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#Manual

My Branches determines your branch contributions, lists them, and lets you delete outdated branches easily

After working using one branch per feature for a while any Git-repository typically becomes a mess of outdated and unfinished branches. To deal with this issue you need to clean up old and unused branches. My Branches determines your branch contributions, lists them, and lets you delete outdated branches easily.

At login the plugin scans all repositories for which you have at least read permission, determines the branches where your commits are among the most recent ones and displays the commit count in the branch icon (using git log --first-parent). Click on the icon to see a dialog containing a table showing your branch contributions.

For all branches you have delete permission, a delete checkbox is shown.

My Branches respects all project-, repo- and branch-permissions. If you have the ability to see or to remove a branch, then in My Branches you can do so as well.

My Branches doesn’t run on Windows, but in Cygwin and gitbash.

Details

Default-branches and source-branches of open pull requests

The possibility to delete a branch depends not only on permissions: Default-branches and source-branches of open pull requests can’t also be deleted.

My Branches is an approach

Branches in Git are just pointers. They are no objects, they have no author, and they have no commits. Therefore, you cannot say "the commit abc is on branch b1". You can only say "if you look at branch (-ponter) b1, you can see commit abc". But you will see more than commit abc. You will see all commits in line with that commit until the first commit in that repository. My Branches looks at those branch pointers and checks the author of the most recent N commits, the default is 4. But the "branch" might be longer or shorter. If it is shorter, My Branches will take commits into account which are not "on that branch", but before that. Here some examples:

Example 1

Alex works on feature/f1. In My Branches, he sees feature/f1 with commits 5, 6, 7 and 8.

--1--                           master
   \
    2---3---4---5---6---7---8   feature/f1
    A   A   A   A   A   A   A

Example 2

Alex and Lea work on feature/f2. In MyBranches, both Alex and Lea see feature/f2 with commits 5, 6, 7 and 8.

--1--                           master
   \
    2---3---4---5---6---7---8   feature/f2
    L   L   A   L   A   A   L

Example 3

Alex and Lea start working on feature/f4. Alex makes two commits 4 and Lea commit 5. After that he goes on vacation. In the meantime, Nick works on feature/f5 (7, 8, 9) and merges back his branch into master with commit 10. Before Alex comes back, Lea upates their branch feature/4 from master to participate on Nick's work. She commits the merge with commit 11.

        N         N          N
--1--2--3---------6----------10     master
         \         \         /\
          \         7---8---9  \    feature/f5
           \        N   N   N   \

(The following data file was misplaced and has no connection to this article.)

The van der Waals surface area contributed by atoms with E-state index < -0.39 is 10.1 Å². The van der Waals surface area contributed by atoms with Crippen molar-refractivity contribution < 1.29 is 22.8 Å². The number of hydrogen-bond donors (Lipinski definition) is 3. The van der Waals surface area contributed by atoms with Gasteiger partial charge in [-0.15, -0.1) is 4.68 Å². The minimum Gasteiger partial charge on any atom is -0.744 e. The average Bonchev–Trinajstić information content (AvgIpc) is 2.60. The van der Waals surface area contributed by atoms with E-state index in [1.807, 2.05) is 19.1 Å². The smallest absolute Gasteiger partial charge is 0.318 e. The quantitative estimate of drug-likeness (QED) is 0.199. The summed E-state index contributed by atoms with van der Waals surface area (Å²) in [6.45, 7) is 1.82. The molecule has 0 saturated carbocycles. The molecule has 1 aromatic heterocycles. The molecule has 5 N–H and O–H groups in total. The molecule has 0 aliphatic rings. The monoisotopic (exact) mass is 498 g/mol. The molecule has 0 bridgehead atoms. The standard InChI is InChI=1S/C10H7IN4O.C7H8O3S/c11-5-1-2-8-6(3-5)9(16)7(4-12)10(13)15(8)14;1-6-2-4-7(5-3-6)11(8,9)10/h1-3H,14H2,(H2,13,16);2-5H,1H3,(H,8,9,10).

4---5----------------11 feature/f4
            A   L                L

'git log' for feature/f4:

12da167         Lea     #11 Merge branch 'master' into feature/f4  (HEAD -> feature/f4)
9f48a9d         Nick    #10 Merge branch 'feature/f5' into master  (master)
468f9cb         Nick    #9 (f5)  (feature/f5)
c1ed28e         Nick    #8 (f5)
8235255         Nick    #7 (f5)
39f3d23         Nick    #6 (master)
26b4502         Alex    #5 (f4)
4356de2         Alex    #4 (f4)
9845ec6         Nick    #3 (master)
82a742c         Nick    #2 (master)
49f7a00         Nick    #1 (master)

Alex's commits are not within the most recent 4 ones!

But with rule 'follow first parent', he sees what he expects: Commits 3, 4, 5 and 11.

=> This is how My Branches works.

*   12da167     Lea     #11 Merge branch 'master' into feature/f4  (HEAD -> feature/f4)
|\
| *   9f48a9d   Nick    #10 Merge branch 'feature/f5' into master  (master)
| |\
| | * 468f9cb   Nick    #9 (f5)  (feature/f5)
| | * c1ed28e   Nick    #8 (f5)
| | * 8235255   Nick    #7 (f5)
| |/
| * 39f3d23     Nick    #6 (master)
* | 26b4502     Alex    #5 (f4)
* | 4356de2     Alex    #4 (f4)
|/
* 9845ec6       Nick    #3 (master)
* 82a742c       Nick    #2 (master)
* 49f7a00       Nick    #1 (master)

Example 4

Alex works on feature/f6 with commits 6 and 7, finishes his work and merges back his branch to master with commit 8. After that, Lea creates branch feature/f7 from master and implements her feature with commits 9, 10, 11. Lea uses My Branches and sees branch feature/f7 with commits 8, 9, 10 and 11. This is what she expects (at least she expects 9, 10 and 11). But Alex sees in his My Branches feature/f7, too! This is not what he expects. But he sees feature/f7 because of commit 8, and because of Git (and also My Branches) does not know where feature/f7 starts.

                      A
--1--2--3--4--5-------8                 master
               \     /\
                6---7  \                feature/f6
                A   A   \
                         9---10---11    feature/f7
                         L   L    L

Updated